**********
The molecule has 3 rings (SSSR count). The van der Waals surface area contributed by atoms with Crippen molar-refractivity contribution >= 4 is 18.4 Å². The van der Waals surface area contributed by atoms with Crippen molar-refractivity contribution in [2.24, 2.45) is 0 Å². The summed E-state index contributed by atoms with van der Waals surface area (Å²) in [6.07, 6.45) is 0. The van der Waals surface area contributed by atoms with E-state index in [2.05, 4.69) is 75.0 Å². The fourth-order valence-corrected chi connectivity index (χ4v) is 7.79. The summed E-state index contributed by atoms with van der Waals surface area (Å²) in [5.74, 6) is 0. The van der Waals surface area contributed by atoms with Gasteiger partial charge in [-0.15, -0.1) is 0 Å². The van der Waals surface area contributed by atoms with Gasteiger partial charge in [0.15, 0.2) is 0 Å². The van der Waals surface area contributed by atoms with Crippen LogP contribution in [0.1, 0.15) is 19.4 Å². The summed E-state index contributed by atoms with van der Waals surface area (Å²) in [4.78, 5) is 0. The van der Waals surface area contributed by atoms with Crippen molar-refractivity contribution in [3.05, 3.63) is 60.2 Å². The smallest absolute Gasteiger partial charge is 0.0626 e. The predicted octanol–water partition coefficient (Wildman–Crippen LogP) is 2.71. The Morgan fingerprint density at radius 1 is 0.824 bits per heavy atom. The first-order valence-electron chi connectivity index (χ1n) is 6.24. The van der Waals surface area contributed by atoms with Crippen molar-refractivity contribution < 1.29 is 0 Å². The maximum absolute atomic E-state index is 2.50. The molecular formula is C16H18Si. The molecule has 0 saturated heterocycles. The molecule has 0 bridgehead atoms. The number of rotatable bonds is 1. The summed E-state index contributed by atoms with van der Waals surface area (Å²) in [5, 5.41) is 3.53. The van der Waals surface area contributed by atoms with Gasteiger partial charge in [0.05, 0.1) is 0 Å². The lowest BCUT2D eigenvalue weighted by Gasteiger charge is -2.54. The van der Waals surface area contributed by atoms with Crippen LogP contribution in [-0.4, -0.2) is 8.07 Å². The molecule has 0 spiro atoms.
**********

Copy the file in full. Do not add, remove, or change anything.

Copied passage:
The molecule has 3 rings (SSSR count). The van der Waals surface area contributed by atoms with Crippen molar-refractivity contribution >= 4 is 18.4 Å². The van der Waals surface area contributed by atoms with Crippen molar-refractivity contribution in [2.24, 2.45) is 0 Å². The summed E-state index contributed by atoms with van der Waals surface area (Å²) in [6.07, 6.45) is 0. The van der Waals surface area contributed by atoms with E-state index in [2.05, 4.69) is 75.0 Å². The fourth-order valence-corrected chi connectivity index (χ4v) is 7.79. The summed E-state index contributed by atoms with van der Waals surface area (Å²) in [5.74, 6) is 0. The van der Waals surface area contributed by atoms with Gasteiger partial charge in [-0.15, -0.1) is 0 Å². The van der Waals surface area contributed by atoms with Gasteiger partial charge in [0.15, 0.2) is 0 Å². The van der Waals surface area contributed by atoms with Crippen LogP contribution in [0.1, 0.15) is 19.4 Å². The summed E-state index contributed by atoms with van der Waals surface area (Å²) in [4.78, 5) is 0. The van der Waals surface area contributed by atoms with Crippen molar-refractivity contribution in [3.05, 3.63) is 60.2 Å². The smallest absolute Gasteiger partial charge is 0.0626 e. The predicted octanol–water partition coefficient (Wildman–Crippen LogP) is 2.71. The Morgan fingerprint density at radius 1 is 0.824 bits per heavy atom. The first-order valence-electron chi connectivity index (χ1n) is 6.24. The van der Waals surface area contributed by atoms with Crippen molar-refractivity contribution < 1.29 is 0 Å². The maximum absolute atomic E-state index is 2.50. The molecular formula is C16H18Si. The molecule has 0 saturated heterocycles. The molecule has 0 bridgehead atoms. The number of rotatable bonds is 1. The summed E-state index contributed by atoms with van der Waals surface area (Å²) in [5, 5.41) is 3.53. The van der Waals surface area contributed by atoms with Gasteiger partial charge in [0.05, 0.1) is 0 Å². The lowest BCUT2D eigenvalue weighted by Gasteiger charge is -2.54. The van der Waals surface area contributed by atoms with Crippen LogP contribution in [-0.4, -0.2) is 8.07 Å². The molecule has 0 spiro atoms.